Imaging the Angevin Patron Saint: Mary Magdalen in the Pipino Chapel in Naples
Published Web Locationhttps://doi.org/10.5070/C331012150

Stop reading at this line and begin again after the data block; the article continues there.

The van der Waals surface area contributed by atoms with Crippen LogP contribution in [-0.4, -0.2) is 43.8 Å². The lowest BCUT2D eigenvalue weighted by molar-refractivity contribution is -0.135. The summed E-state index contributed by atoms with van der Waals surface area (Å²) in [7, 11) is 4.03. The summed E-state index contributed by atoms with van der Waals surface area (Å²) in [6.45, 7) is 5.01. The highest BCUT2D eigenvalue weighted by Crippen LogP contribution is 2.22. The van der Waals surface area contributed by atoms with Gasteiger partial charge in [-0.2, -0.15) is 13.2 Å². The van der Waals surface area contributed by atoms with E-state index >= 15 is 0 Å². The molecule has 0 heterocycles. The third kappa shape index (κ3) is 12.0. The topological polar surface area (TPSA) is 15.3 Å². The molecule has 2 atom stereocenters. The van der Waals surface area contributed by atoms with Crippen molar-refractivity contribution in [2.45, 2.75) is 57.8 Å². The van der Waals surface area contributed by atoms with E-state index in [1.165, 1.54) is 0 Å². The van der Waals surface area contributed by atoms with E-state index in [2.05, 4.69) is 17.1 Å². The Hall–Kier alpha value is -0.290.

In 1279, the Angevin prince, Charles of Salerno, the future Charles II of Naples, discovered the body of Mary Magdalen in Provence. This inextricably linked the Angevins to the Magdalen, whom they adopted as patron saint of their dynasty. A dynasty uniquely aware of the political benefits of personal relationships with saints, the Angevins enthusiastically promoted the Magdalen’s cult. Significantly, it was in Naples, in 1295—the year the Pope authenticated the body discovered by Charles—that the earliest fresco cycle depicting the Magdalen’s life appeared. Over the subsequent half-century, two additional Magdalen cycles were commissioned in Naples. This efflorescence of Magdalen imagery in Angevin territory was directly tied to Angevin promotion of her cult. The Pipino Chapel in San Pietro a Maiella was the final Magdalen cycle painted in late medieval Naples, and presents the most iconographically sophisticated example of the Angevin impact on Neapolitan Magdalen imagery. By closely examining the Pipino Chapel in the context of Angevin promotion of the Magdalen cult, new meanings for the cycle are revealed, illustrating how the chapel’s unknown patron deployed imagery depicting the life of the Angevin patron saint to propagandize for the dynasty and declare allegiance to it.